Criminal Investigation Handbook: Strategy, Law, and Science
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Criminal Investigation Handbook has been written for all those responsible for conducting criminal investigations (including the police, federal special agents and investigators, governmental administration and security agencies, prosecutors, defense attorneys, etc) and those who need to understand the activities of the investigative process. These are the individuals and agencies which use these means and products of such investigations in their daily practice. It provides them with practical advice on how best to prepare cases for ultimate presentation in court and makes them aware of the most likely points at which their evidence is vulnerable and subject to attack.
The Handbook answers not only the basic interrogatives of the investigation field: WHO … WHAT … WHERE … WHEN … and HOW, but, like no other treatise, Criminal Investigation Handbook also further expands and answers the most important question when a criminal investigation is started: WHY?...
• WHY should the investigative report be all-encompassing?
• WHY should the investigator consider the actions of the entire criminal justice system and look at the investigation as a process?
• WHY does the investigator need to understand the value and principles of the forensic sciences and the capabilities of the crime laboratory?
• WHY should the investigation begin with a strategic view of the end of the judicial process?
This Handbook combines the in-depth analysis of a treatise with the how-to and why-to assistance of a practical guide. It aspires to be both substantive and practical. Suggestions are made herein as to the most effective way to proceed in investigating a criminal case, what evidence is the most probative not only from the perspective of satisfying the essential elements of the crime charged, but also from the point of view of convincing the judge or jury that the accused is guilty of committing, aiding or abetting, or soliciting the commission of that crime.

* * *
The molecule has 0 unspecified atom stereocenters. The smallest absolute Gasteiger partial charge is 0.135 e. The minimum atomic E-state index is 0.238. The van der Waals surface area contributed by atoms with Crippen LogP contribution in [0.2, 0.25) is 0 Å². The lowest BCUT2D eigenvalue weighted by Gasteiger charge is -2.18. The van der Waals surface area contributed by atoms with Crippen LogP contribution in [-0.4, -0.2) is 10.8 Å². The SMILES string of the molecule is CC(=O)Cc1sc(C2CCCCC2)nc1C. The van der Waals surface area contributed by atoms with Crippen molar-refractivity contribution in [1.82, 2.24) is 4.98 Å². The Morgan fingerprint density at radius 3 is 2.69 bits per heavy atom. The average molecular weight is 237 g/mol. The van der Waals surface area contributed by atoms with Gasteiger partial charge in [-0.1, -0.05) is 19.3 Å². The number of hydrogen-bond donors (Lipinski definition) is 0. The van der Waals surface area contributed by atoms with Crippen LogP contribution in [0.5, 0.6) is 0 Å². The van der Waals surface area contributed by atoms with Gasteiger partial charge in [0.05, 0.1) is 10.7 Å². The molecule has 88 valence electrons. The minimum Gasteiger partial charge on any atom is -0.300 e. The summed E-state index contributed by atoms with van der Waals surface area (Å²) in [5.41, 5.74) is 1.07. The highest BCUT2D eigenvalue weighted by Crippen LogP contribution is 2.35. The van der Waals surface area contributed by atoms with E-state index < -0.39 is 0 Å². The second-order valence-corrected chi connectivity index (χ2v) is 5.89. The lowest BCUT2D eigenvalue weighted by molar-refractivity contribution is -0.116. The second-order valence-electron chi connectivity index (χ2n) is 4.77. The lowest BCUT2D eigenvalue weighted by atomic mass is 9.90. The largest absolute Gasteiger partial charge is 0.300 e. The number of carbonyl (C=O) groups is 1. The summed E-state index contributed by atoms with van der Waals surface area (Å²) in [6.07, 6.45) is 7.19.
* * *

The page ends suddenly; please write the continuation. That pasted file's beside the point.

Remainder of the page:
The Handbook focuses on:
• Investigative Protocol
• Collecting, Preparing and Preserving Physical Evidence
• Interviewing Witnesses
• Documenting the Investigation and the Investigation Case File
• Scientific Laboratory Examination Requirements
• Forensic Interviewing of Suspects
• Identifying and Eliminating Weaknesses in the Investigative Process
• Current Uniformed Crime Report (UCR) Statistics
• Developing a Strategic View of the Whole Investigative Process
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Table of contents
Part 1 GENERAL PRINCIPLES IN CRIMINAL INVESTIGATION
Chapter 1: Introduction
Chapter 2: Constitutional Aspects of Criminal Investigation
Part 2 CRIMINAL INVESTIGATION PROCESS
Chapter 3: Crime Scene Investigation
Chapter 4: Interviewing Witnesses at the Crime Scene
Chapter 5: Documenting the Investigation—The Report
Chapter 6: Identification, Collection and Processing of Physical Evidence
Chapter 7: Fingerprints
Chapter 8: Firearms Identification
Chapter 9: Tool Marks and Impressions
Chapter 10: Questioned Document Evidence
Chapter 11: Transfer and Trace Evidence
Chapter 12: Forensic Interviewing and Interrogation
Chapter 13: Computer Forensics
Part 3 INVESTIGATION OF SPECIFIC CRIMES
Chapter 14: Property Crimes: Theft and Burglary Investigations
Chapter 15: Rape and Other Sexual Offenses
Chapter 16: Criminal Death Investigations
Chapter 17: Drug Investigations
Chapter 18: Robbery Investigations
Chapter 19: Investigation of White Collar Crimes and Organized Crime
Chapter 20: Terrorism Investigation and Homeland Security
Chapter 21: Arson Investigations
APPENDIX 1: The Simpson–Goldman Murder Investigation—Analysis of the Investigative Issues
APPENDIX 2: The 2002 Washington, D.C. Area Sniper Shootings—A Case Analysis of the Multi-Jurisdictional Investigation